Giving a mixtape to someone else comes with an even bigger set of expectations and complications. I'd like to say that making a mix for someone else is a selfless endeavor, but that would be a lie. It's often just a way to monopolize the stereo ("Hey, why don't we play that mix CD I made for you?") Sometimes it's just a utilitarian method of turning a friend on to some music they've missed or dismissed, but it can also be a non-committal way of testing the waters with someone you fancy.
This raises the interesting question: Should the lyrics of each song in a mix be interpreted as a message to the person? In my experience, this usually only comes if you're looking for messages in the songs you send or receive. A girl I liked once used the Blow's "True Affection" as the intro song for a mix she made for me, leaving me dizzy at the contradictory lines, "I was out of your league ... You were out of my league." What happens if you give a mixtape or CD thinking you're just introducing a friend to some new music, while they think that you were subtly dropping hints?
I used to spin vinyl records twice a week a few years back. My friends would often come hang out, and my DJ set would dominate the conversation. This would often lead to me burning them a CD of songs they'd liked, and I'd put no thought into the possibility that any of the tracks might be interpreted as "message songs." Though this carelessness backfired with one girl who confessed her feelings for me, thinking I felt the same way because of the songs I'd put on her mix. After establishing that we were just friends, I blushed, remembering the thoughtless inclusion of songs like Blur's "Tender" or Rod Stewart's "Tonight's The Night" on the CD I'd given her.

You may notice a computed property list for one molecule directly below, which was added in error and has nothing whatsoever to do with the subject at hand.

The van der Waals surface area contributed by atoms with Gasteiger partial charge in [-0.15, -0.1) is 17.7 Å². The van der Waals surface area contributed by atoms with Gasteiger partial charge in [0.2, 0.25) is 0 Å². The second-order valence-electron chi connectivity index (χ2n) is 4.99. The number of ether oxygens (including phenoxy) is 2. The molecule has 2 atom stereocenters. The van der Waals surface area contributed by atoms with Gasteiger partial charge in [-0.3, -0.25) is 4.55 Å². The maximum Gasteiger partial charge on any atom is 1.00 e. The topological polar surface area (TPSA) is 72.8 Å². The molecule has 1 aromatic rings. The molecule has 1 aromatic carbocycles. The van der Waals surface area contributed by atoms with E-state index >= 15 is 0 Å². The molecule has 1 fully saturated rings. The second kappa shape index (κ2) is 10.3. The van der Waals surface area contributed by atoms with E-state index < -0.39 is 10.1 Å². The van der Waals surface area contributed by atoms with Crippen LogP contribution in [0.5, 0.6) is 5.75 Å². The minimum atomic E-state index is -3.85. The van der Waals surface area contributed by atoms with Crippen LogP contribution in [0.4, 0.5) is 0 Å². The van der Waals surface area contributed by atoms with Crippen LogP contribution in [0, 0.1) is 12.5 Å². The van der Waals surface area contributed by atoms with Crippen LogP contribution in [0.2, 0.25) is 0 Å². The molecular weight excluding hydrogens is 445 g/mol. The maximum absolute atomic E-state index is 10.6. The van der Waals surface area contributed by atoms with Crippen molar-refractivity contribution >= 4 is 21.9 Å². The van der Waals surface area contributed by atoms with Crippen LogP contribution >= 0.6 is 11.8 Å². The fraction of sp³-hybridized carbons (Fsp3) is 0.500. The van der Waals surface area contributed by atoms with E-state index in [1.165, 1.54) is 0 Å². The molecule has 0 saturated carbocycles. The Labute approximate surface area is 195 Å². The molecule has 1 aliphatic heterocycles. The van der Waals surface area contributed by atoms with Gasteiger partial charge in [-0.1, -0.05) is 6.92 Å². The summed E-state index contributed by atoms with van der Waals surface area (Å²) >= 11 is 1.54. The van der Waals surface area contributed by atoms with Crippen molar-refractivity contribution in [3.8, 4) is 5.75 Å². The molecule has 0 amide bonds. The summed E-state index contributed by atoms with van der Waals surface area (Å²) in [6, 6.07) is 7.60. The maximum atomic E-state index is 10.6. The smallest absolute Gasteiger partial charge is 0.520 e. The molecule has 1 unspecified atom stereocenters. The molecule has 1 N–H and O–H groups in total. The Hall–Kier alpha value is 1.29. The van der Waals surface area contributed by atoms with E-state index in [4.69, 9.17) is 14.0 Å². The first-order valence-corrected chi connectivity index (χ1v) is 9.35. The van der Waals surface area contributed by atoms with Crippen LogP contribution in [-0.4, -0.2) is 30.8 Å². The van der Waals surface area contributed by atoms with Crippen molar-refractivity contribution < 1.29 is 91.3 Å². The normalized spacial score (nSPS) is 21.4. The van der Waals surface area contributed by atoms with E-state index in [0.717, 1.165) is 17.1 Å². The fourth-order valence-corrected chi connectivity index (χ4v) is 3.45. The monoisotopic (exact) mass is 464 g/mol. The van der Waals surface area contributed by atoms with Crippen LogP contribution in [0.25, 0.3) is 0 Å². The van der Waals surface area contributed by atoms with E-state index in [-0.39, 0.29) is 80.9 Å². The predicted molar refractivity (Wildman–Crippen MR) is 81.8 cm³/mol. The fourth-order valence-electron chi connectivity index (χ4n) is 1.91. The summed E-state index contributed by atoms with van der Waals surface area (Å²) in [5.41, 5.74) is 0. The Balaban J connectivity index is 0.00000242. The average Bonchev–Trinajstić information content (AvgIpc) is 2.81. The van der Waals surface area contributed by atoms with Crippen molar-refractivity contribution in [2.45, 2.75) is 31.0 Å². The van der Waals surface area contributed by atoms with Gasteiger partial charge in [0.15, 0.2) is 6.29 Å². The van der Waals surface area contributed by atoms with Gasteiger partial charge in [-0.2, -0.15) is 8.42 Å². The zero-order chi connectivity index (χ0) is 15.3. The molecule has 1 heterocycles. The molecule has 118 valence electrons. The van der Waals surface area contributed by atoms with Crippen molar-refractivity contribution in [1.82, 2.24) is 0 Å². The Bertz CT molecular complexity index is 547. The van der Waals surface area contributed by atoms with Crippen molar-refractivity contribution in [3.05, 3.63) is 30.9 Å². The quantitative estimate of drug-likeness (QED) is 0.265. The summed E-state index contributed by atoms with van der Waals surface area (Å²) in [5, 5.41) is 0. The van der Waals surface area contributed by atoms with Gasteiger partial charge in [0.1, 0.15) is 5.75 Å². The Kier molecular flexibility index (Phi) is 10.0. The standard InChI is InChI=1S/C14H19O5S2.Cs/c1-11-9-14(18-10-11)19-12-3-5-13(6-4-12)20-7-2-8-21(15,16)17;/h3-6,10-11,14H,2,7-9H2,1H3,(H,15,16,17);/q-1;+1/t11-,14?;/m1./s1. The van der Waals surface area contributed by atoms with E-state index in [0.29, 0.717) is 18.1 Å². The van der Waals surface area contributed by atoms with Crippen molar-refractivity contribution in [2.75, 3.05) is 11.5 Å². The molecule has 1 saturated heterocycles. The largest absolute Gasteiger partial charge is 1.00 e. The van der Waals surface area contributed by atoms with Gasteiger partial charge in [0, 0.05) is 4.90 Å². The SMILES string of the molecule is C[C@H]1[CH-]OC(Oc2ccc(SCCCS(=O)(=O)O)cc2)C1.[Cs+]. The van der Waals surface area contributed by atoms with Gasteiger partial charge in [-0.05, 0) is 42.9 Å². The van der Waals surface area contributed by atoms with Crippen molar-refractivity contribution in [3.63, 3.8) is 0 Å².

In contrast, when I make breakup mixes (I always give a breakup CD, it's a passive/aggressive way of fighting after you've split up -- a tactic I highly recommend), every song is a message song. And with titles like "Idiot Wind," "Baby Bitch" and "It's Not Your Birthday Anymore," the intent behind each selection is never misinterpreted. I always feel good after making these CDs -- and feel even better after sending them in the mail.
Somehow, a Spotify playlist just doesn't seem to pack the same kind of punch.
Keep Westword Free... Since we started Westword, it has been defined as the free, independent voice of Denver, and we would like to keep it that way. Offering our readers free access to incisive coverage of local news, food and culture. Producing stories on everything from political scandals to the hottest new bands, with gutsy reporting, stylish writing, and staffers who've won everything from the Society of Professional Journalists' Sigma Delta Chi feature-writing award to the Casey Medal for Meritorious Journalism. But with local journalism's existence under siege and advertising revenue setbacks having a larger impact, it is important now more than ever for us to rally support behind funding our local journalism. You can help by participating in our "I Support" membership program, allowing us to keep covering Denver with no paywalls.